To the Editor:
CW: Mental health, suicide
When I moved to Ithaca as a freshman in fall 2010, Cornell’s response to multiple deaths by suicide the semester before was both swift and controversial, yet undeniable: fences on the bridges.
Today? It’s deafening silence.
It’s now been two weeks since Gregory Eells, the former Director of Cornell’s Counseling and Psychological Services, died by suicide. Until his departure to the University of Pennsylvania just months ago, Eells spent the past 15 years working intimately with students here in both his capacity as a health care provider to our community and alongside us in our campus governance and advocacy efforts.
The Sun’s reporting of this tragedy misses the mark. The relevant coverage in no way holds the University accountable to engage with the difficult topic of suicide at Cornell at all; the reporting is so careful to skirt around the central issues at play that it reproduces the stigma around mental health and the University’s default position of denial.
The very fact that during Suicide Prevention Week a leader in our community and expert on resilience in mental health took his own life — and we have yet to talk about it or even receive resources of support of any sort from University leadership — is terribly emblematic of the culture we live, learn and work in here at Cornell.
That is a story.
It’s a story I really didn’t want to be the one to write, but one that I can’t get out of my head. It’s a story that’s not mine to tell, but the people in charge clearly don’t think it’s one worth engaging with at all. It’s a story that’s painful. It’s a story that requires incredible sympathy for Eells’ family and friends, and importantly, recognition that they deserve their privacy so they can grieve.
It’s a story that in many ways isn’t actually about Gregory Eells at all.
It’s a story that is such a significant metaphor for Cornell’s “grin and bear it” approach towards mental health crises that it should slap us all in the face. Hard. For me it did. Just one week before, I had taken to my own social media to vent about the new school year’s bombardment of obnoxiously optimistic, self-congratulatory messages from the University about our Cornell “Caring Community.” I claimed that Cornell still hasn’t done the work required to accept that the institution itself is at the heart of the stigma around mental health and resiliency here — no matter how many times it rebrands and revamps and tries to convince us that it has.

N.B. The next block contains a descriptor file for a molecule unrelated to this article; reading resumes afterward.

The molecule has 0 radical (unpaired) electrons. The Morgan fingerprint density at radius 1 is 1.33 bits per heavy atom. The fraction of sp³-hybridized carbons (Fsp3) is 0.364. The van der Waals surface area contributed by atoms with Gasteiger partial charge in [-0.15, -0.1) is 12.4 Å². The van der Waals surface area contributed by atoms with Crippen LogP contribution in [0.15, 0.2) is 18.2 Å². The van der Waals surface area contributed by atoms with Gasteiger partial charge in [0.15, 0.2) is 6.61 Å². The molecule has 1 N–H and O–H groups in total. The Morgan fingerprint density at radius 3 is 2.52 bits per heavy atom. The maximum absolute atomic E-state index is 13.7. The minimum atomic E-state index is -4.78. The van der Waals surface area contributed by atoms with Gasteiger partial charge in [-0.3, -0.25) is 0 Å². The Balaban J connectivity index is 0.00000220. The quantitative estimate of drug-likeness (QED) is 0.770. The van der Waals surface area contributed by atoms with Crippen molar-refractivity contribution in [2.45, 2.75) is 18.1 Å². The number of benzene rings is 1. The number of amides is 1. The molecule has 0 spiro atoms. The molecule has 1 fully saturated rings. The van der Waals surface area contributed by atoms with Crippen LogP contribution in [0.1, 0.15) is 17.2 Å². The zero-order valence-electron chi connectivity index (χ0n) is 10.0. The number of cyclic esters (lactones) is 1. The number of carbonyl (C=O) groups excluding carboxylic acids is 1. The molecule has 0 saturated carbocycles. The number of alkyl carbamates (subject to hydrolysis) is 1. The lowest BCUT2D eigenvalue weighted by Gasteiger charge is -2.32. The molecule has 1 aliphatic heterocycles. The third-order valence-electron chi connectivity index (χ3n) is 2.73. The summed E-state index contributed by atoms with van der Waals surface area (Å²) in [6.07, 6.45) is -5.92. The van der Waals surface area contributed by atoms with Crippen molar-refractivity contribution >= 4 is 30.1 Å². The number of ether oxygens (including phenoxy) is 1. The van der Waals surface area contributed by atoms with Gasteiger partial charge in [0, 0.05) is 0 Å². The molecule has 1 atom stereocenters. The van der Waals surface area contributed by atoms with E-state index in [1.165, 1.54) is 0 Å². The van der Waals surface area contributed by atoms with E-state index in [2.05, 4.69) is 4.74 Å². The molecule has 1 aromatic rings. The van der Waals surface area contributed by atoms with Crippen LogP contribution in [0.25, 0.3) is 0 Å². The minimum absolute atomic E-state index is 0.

That shiny new building at the top of Libe Slope makes me want to scream.
For the first time in six years, I wrote openly about my experience losing a teammate of my varsity athletic team to suicide while we were Cornell undergrads. I recalled sitting on my bed sophomore year crying hysterically while on the phone with Cornell Health (then, Gannett), begging for help because my friend was literally disappearing. I hung up on them. When she did finally get access to mental health services, she was sent home. From there, she got stuck within a system of return-from-absence policies that are in many ways so dysfunctional and discriminatory that students like her often have their struggles compounded by the insurmountable hurdles to coming back to campus at all. I wrote that after she took her own life, it was over three months before Cornell offered our team a single one-hour group therapy session. I think one of us finally had to explicitly ask for it. That is unacceptable.
I’m horrified by the number of private messages I immediately received sharing similar stories of suicide within the Cornell community; stories that most of us have probably never heard about and that might not even be represented by a number. Certainly, risk of suicide “contagion” is something to be mindful of through reporting and facilitating these conversations. It’s important to respect family wishes. And of course, Cornell has an interest in protecting its image. But outright silence in response to these stories, whether my teammate’s suicide or Eells’, cannot possibly be the best answer. It so greatly diminishes the legacies of these beautiful people, and the impact their lives have had on so many of us who, too, are grieving.
That many people put on a brave face to pretend things are perfect while they struggle on the inside is one of the biggest hurdles to addressing mental health challenges. Ironically, rather than continuing to outwardly erase the problems that are so painfully obvious to many of us on the inside, Cornell-the-Institution could learn something from its own “caring” messages to students: Cornell could just admit it’s not okay and ask for a little help.
That’s the story The Sun should be telling.
Rebecca Harrison ’14, grad
Students may consult with counselors from Counseling & Psychological Services (CAPS) by calling 607-255-5155. Employees may call the Faculty Staff Assistance Program (FSAP) at 607-255-2673. An Ithaca-based Crisisline is available at 607-272-1616. For additional resources, visit caringcommunity.cornell.edu.